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Another Schwarzenegger Farce!!!
1 posted on 11/20/2004 10:02:48 AM PST by SierraWasp
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To: SierraWasp

More subterfuge. They have completely ignored that fact that hydrogen is ALSO AN ALTERNATIVE TO GASOLINE which would help provide for the added competition and needed supply to meet the demands of a healthy economy.

It is true that cars, that are "smogged" up in California are burning gasoline very cleanly now. But the enviro-whackos cannot say that, since they would be out of a job when it comes to inventing more dirty air....


2 posted on 11/20/2004 10:06:24 AM PST by EagleUSA
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To: snopercod; Dog Gone; Grampa Dave; NormsRevenge; BOBTHENAILER
The Great "Hydrogen Highway" Hold-up!!!

You can't do this economically without nuke power and the EnvironMental Communutty has driven the costs of that out of this world, except in France!!!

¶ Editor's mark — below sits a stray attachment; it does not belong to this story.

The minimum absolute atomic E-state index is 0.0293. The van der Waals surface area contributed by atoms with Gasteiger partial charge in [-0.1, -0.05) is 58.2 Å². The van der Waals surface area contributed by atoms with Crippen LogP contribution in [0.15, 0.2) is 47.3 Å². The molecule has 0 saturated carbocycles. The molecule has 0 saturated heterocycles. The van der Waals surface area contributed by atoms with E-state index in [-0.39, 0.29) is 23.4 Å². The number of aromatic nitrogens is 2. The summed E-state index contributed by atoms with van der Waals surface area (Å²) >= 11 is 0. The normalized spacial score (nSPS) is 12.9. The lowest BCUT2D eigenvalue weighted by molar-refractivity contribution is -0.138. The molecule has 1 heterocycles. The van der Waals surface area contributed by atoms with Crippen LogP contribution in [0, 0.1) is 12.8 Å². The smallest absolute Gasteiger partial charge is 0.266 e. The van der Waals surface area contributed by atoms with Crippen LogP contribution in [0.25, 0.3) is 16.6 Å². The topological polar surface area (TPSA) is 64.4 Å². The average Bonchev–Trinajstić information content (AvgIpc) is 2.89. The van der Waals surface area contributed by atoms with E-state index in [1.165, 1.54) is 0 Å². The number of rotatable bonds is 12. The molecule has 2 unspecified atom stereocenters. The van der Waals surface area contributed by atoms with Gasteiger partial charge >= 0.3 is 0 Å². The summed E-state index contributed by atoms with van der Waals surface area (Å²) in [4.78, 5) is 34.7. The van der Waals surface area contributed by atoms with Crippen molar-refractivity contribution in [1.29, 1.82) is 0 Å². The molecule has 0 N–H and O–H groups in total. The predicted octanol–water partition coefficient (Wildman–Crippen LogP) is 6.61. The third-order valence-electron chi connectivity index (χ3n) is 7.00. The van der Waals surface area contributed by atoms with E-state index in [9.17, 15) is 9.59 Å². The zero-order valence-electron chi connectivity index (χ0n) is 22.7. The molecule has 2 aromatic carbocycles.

Funny how the size of CA's economy is compared to France... kinda makes one wonder...

3 posted on 11/20/2004 10:07:48 AM PST by SierraWasp ("Moderation in the pursuit of justice is no virtue!" - Barry Goldwater when he was in his right mind)
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To: SierraWasp

As with many of the alternative fuels, too many "other" issues are not factored in. Things like in the electric cars, the power generation and the battery disposal issues are ignored.


4 posted on 11/20/2004 10:08:59 AM PST by SouthTexas
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To: SierraWasp

--yeah--this one could make the stem cell farce look like small change--


5 posted on 11/20/2004 10:10:56 AM PST by rellimpank
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To: SierraWasp

But hydrogen is still an emerging science with rapid advances, and it is expected to be cheaper and more efficient in the future, said Michele St. Martin, spokeswoman for the California Department of Environmental Protection.
---

umm... Aren't gasoline engines becoming more and more fuel efficent too. Remember what pollution actually is - wasted energy.


6 posted on 11/20/2004 10:11:45 AM PST by traviskicks (http://www.neoperspectives.com/summary.htm)